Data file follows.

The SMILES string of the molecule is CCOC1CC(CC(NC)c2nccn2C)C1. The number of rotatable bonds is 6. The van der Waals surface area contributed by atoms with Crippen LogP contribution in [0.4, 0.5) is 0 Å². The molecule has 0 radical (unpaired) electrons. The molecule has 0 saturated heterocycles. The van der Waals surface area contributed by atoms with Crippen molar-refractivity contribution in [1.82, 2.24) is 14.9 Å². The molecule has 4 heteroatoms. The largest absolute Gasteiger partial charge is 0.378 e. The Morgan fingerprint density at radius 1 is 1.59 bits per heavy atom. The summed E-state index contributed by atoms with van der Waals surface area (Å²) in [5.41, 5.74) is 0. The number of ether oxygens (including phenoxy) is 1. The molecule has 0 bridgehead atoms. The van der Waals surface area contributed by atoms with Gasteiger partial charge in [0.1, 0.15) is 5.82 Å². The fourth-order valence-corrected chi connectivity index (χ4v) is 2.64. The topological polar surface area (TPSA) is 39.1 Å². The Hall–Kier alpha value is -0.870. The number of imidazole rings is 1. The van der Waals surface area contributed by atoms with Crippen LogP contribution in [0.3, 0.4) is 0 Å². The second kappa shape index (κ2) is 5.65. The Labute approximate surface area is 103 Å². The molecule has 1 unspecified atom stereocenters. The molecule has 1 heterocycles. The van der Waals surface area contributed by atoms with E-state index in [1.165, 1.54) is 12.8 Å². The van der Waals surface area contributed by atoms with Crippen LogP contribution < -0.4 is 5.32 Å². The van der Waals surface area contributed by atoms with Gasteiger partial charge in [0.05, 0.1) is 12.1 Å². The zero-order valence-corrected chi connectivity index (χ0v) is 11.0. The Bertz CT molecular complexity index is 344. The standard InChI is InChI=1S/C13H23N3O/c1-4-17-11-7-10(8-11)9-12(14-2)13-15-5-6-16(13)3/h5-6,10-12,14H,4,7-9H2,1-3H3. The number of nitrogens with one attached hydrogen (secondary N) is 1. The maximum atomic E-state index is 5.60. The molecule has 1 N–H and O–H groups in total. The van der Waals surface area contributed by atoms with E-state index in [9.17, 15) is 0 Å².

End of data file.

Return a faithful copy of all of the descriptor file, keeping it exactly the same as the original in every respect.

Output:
The SMILES string of the molecule is CCOC1CC(CC(NC)c2nccn2C)C1. The number of rotatable bonds is 6. The van der Waals surface area contributed by atoms with Crippen LogP contribution in [0.4, 0.5) is 0 Å². The molecule has 0 radical (unpaired) electrons. The molecule has 0 saturated heterocycles. The van der Waals surface area contributed by atoms with Crippen molar-refractivity contribution in [1.82, 2.24) is 14.9 Å². The molecule has 4 heteroatoms. The largest absolute Gasteiger partial charge is 0.378 e. The Morgan fingerprint density at radius 1 is 1.59 bits per heavy atom. The summed E-state index contributed by atoms with van der Waals surface area (Å²) in [5.41, 5.74) is 0. The number of ether oxygens (including phenoxy) is 1. The molecule has 0 bridgehead atoms. The van der Waals surface area contributed by atoms with Gasteiger partial charge in [0.1, 0.15) is 5.82 Å². The fourth-order valence-corrected chi connectivity index (χ4v) is 2.64. The topological polar surface area (TPSA) is 39.1 Å². The Hall–Kier alpha value is -0.870. The number of imidazole rings is 1. The van der Waals surface area contributed by atoms with Crippen LogP contribution in [0.3, 0.4) is 0 Å². The second kappa shape index (κ2) is 5.65. The Labute approximate surface area is 103 Å². The molecule has 1 unspecified atom stereocenters. The molecule has 1 heterocycles. The van der Waals surface area contributed by atoms with E-state index in [1.165, 1.54) is 12.8 Å². The van der Waals surface area contributed by atoms with Crippen LogP contribution < -0.4 is 5.32 Å². The van der Waals surface area contributed by atoms with Gasteiger partial charge in [0.05, 0.1) is 12.1 Å². The zero-order valence-corrected chi connectivity index (χ0v) is 11.0. The Bertz CT molecular complexity index is 344. The standard InChI is InChI=1S/C13H23N3O/c1-4-17-11-7-10(8-11)9-12(14-2)13-15-5-6-16(13)3/h5-6,10-12,14H,4,7-9H2,1-3H3. The number of nitrogens with one attached hydrogen (secondary N) is 1. The maximum atomic E-state index is 5.60. The molecule has 1 N–H and O–H groups in total. The van der Waals surface area contributed by atoms with E-state index in [9.17, 15) is 0 Å².